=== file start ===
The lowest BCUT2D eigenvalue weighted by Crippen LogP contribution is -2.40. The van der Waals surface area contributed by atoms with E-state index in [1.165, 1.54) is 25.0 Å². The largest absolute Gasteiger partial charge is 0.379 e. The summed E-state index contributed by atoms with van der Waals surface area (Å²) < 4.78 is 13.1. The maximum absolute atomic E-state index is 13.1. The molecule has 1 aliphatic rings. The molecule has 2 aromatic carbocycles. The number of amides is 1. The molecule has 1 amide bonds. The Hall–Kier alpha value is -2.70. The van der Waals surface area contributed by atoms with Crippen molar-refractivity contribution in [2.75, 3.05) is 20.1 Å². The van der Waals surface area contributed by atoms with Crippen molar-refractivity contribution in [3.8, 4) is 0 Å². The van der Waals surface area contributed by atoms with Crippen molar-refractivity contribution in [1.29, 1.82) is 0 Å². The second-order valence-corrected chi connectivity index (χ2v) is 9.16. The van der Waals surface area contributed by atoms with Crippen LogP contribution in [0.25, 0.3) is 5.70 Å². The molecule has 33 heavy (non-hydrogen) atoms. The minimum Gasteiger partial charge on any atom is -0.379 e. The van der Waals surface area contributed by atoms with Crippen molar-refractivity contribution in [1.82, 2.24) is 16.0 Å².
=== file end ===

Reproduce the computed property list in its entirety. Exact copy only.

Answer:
The lowest BCUT2D eigenvalue weighted by Crippen LogP contribution is -2.40. The van der Waals surface area contributed by atoms with E-state index in [1.165, 1.54) is 25.0 Å². The largest absolute Gasteiger partial charge is 0.379 e. The summed E-state index contributed by atoms with van der Waals surface area (Å²) < 4.78 is 13.1. The maximum absolute atomic E-state index is 13.1. The molecule has 1 aliphatic rings. The molecule has 2 aromatic carbocycles. The number of amides is 1. The molecule has 1 amide bonds. The Hall–Kier alpha value is -2.70. The van der Waals surface area contributed by atoms with Crippen molar-refractivity contribution in [2.75, 3.05) is 20.1 Å². The van der Waals surface area contributed by atoms with Crippen molar-refractivity contribution in [3.8, 4) is 0 Å². The van der Waals surface area contributed by atoms with Crippen molar-refractivity contribution in [1.29, 1.82) is 0 Å². The second-order valence-corrected chi connectivity index (χ2v) is 9.16. The van der Waals surface area contributed by atoms with Crippen LogP contribution in [0.25, 0.3) is 5.70 Å². The molecule has 33 heavy (non-hydrogen) atoms. The minimum Gasteiger partial charge on any atom is -0.379 e. The van der Waals surface area contributed by atoms with Crippen molar-refractivity contribution in [1.82, 2.24) is 16.0 Å².